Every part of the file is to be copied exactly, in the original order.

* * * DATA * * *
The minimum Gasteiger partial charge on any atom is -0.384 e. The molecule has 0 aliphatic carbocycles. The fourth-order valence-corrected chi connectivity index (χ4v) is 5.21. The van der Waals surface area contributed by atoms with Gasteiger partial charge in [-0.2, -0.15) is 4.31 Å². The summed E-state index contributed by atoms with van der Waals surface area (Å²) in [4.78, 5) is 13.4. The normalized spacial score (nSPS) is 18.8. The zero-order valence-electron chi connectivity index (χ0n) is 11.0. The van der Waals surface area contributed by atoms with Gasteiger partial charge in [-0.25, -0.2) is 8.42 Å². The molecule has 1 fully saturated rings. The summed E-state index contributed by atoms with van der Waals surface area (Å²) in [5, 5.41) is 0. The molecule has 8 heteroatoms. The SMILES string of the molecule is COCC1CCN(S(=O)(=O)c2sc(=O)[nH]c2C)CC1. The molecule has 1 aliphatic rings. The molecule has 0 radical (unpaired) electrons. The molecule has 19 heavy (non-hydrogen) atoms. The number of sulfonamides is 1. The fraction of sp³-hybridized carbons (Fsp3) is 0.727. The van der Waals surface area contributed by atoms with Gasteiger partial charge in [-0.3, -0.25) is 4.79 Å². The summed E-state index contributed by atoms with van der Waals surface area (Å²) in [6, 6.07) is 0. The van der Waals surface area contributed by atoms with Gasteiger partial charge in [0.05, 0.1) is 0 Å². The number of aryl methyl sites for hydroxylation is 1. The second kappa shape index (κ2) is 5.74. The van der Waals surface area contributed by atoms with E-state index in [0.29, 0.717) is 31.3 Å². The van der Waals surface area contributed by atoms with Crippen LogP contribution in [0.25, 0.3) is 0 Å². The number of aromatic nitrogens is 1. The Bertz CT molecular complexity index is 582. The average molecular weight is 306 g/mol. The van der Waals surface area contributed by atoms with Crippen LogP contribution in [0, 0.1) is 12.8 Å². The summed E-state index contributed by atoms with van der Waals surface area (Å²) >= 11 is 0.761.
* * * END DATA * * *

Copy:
The minimum Gasteiger partial charge on any atom is -0.384 e. The molecule has 0 aliphatic carbocycles. The fourth-order valence-corrected chi connectivity index (χ4v) is 5.21. The van der Waals surface area contributed by atoms with Gasteiger partial charge in [-0.2, -0.15) is 4.31 Å². The summed E-state index contributed by atoms with van der Waals surface area (Å²) in [4.78, 5) is 13.4. The normalized spacial score (nSPS) is 18.8. The zero-order valence-electron chi connectivity index (χ0n) is 11.0. The van der Waals surface area contributed by atoms with Gasteiger partial charge in [-0.25, -0.2) is 8.42 Å². The molecule has 1 fully saturated rings. The summed E-state index contributed by atoms with van der Waals surface area (Å²) in [5, 5.41) is 0. The molecule has 8 heteroatoms. The SMILES string of the molecule is COCC1CCN(S(=O)(=O)c2sc(=O)[nH]c2C)CC1. The molecule has 1 aliphatic rings. The molecule has 0 radical (unpaired) electrons. The molecule has 19 heavy (non-hydrogen) atoms. The number of sulfonamides is 1. The fraction of sp³-hybridized carbons (Fsp3) is 0.727. The van der Waals surface area contributed by atoms with Gasteiger partial charge in [-0.3, -0.25) is 4.79 Å². The summed E-state index contributed by atoms with van der Waals surface area (Å²) in [6, 6.07) is 0. The van der Waals surface area contributed by atoms with Gasteiger partial charge in [0.05, 0.1) is 0 Å². The number of aryl methyl sites for hydroxylation is 1. The second kappa shape index (κ2) is 5.74. The van der Waals surface area contributed by atoms with E-state index in [0.29, 0.717) is 31.3 Å². The van der Waals surface area contributed by atoms with Crippen LogP contribution in [0.25, 0.3) is 0 Å². The number of aromatic nitrogens is 1. The Bertz CT molecular complexity index is 582. The average molecular weight is 306 g/mol. The van der Waals surface area contributed by atoms with Crippen LogP contribution in [0, 0.1) is 12.8 Å². The summed E-state index contributed by atoms with van der Waals surface area (Å²) >= 11 is 0.761.